-- In Greensboro, N.C., a new formation of student activists, the Greensboro Student Action Coalition (GSAC) held its first conference on February 26 at the University of North Carolina-Greensboro. Attendance ranged from 30-50 people throughout the day at this gathering of students from North Carolina A&T University, Bennett College, Guilford College and UNC-Greensboro--four universities that have never worked together at a grassroots level. GSAC will go on from this conference to build for the demonstration in Fayetteville, N.C. (the home of Fort Bragg) on March 19.

-- In Seattle, antiwar activists are building for an anti-imperialist rally and march on March 19. Organized by a sizable coalition of activist groups--including ANSWER, the Arab American Community Coalition, BAYAN-USA, the International League of People's Struggles, the International Socialist Organization, Socialist Alternative and Veterans for Peace--this event will raise issues that have been largely overlooked by the antiwar movement, from Israel's occupation of Palestine to solidarity with Venezuela. The groups will gather at 10:30 a.m. at Seattle Central Community College before marching to join a larger antiwar rally at Seattle Center.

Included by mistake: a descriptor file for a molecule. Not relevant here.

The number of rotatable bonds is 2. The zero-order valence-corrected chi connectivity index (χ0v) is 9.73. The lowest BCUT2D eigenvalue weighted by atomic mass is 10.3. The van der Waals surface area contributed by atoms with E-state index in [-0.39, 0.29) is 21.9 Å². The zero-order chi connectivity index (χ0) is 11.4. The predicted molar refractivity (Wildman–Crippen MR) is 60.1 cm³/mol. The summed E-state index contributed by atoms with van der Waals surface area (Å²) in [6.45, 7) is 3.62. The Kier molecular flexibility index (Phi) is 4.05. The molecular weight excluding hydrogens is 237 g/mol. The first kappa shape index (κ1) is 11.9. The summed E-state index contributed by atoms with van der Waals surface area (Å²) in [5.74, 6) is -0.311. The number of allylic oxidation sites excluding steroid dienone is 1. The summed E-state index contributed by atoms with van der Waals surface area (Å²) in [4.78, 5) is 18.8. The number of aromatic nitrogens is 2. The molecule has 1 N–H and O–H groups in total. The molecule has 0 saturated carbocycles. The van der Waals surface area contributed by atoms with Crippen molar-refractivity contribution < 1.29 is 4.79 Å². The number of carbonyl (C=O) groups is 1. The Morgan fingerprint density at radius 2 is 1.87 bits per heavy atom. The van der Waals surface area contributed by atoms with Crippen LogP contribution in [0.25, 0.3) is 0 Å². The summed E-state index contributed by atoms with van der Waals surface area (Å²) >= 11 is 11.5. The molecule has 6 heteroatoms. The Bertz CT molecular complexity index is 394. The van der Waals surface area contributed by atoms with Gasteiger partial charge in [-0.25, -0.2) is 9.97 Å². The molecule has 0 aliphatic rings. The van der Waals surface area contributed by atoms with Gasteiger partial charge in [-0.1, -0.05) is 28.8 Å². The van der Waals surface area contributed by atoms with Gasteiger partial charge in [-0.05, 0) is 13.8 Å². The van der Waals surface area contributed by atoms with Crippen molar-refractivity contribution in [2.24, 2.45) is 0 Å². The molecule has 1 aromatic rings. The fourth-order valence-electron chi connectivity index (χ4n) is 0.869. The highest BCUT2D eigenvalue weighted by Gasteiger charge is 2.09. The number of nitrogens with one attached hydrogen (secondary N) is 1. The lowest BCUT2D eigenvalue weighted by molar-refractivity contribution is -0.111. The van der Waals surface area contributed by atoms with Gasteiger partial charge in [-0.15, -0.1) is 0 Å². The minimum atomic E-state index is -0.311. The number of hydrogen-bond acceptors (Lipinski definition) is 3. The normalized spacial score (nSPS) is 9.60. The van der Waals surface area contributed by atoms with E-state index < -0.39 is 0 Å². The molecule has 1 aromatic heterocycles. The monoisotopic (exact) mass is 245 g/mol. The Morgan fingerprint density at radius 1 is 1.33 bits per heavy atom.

Kolya Ludwig contributed to this report.

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Stop the execution of Vernon Evans
By Mike Stark

ANNAPOLIS, Md.--The state of Maryland plans to murder Vernon Evans the week of April 18 despite evidence that Evans may not have committed the crime in question.

New evidence includes testimony by the only eyewitness that Evans was not the killer. Further, Evans' case falls into a disturbing pattern on Maryland's death row where poor Blacks accused of killing whites are sent to death row more often than others accused of similar crimes.

In 2003, a governor-commissioned study performed at the University of Maryland found that "Blacks who kill whites are two-and-a-half times more likely to be sentenced to death than are whites who kill whites, three-and-a-half times more likely than are Blacks who kill Blacks, and almost 11 times more likely to be sentenced to death than 'other' racial combinations."

Anti-death penalty activists have joined with Vernon Evans, his legal team and his family to organize against the execution. Events are planned at Georgetown University, American University, Mount St. Mary's College, and elsewhere. In addition, a demonstration is planned for April 9 outside Maryland's death row in Baltimore. For more information, contact the Campaign to End the Death Penalty at [email protected].

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Defend free speech at Columbia
By Jonah Birch

NEW YORK--Approximately 40 people protested "The Middle East and Academic Integrity on the American Campus," a conference held by right-wing pro-Israel boosters at Columbia University March 6.